So what is the hub, really? “Think of the hub as a place,” Mr. Ingram said. “Think of the hub as the having recognized multi-disciplinary experts, the key agency and stakeholders, the data and modeling analysis center, and a center for decision support. It’s really the place where we sit around and we ask the ‘what ifs’ and the ‘so whats’. The key here is that it is a place; it has the resources it needs, it has the contracts in place for the subject matter experts, it has the resources to help the agencies engage, it’s got resources to help the community engage, and it is a routine collaborative environment where we’re bringing folks together. Experts are in the room, models are running in the room, data is at hand, and it’s the technology and the capability that we have that is fundamentally transformative.”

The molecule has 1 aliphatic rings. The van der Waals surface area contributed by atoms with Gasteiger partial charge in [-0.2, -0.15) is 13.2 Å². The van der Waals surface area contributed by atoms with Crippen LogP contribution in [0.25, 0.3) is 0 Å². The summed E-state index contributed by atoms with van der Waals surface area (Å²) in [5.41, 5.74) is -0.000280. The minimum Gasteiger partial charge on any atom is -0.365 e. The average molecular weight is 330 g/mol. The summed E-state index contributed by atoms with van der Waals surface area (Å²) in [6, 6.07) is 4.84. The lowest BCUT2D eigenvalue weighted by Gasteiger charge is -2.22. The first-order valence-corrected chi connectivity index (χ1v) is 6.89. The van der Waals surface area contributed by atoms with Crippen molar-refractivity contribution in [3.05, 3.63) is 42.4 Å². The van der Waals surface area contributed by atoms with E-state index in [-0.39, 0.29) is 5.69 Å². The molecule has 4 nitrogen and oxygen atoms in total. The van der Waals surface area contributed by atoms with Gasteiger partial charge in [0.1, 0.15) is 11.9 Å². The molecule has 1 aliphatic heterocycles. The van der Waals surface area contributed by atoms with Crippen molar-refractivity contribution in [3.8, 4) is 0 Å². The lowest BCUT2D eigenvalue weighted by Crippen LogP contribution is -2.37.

The Delta Restoration Hub is needed due to the complexity involved. “We know that changes are going to change the changes and we know that effects are going to affect the effects,” he said. “We know that restoration effects are not linear; there are thresholds and there are feedbacks; and there’s this concept of ecosystem cascade – in a word, it is complexity. Almost overwhelming complexity, but we think if we organize ourselves effectively, and use these tools, we can manage that complexity and make much richer database decisions.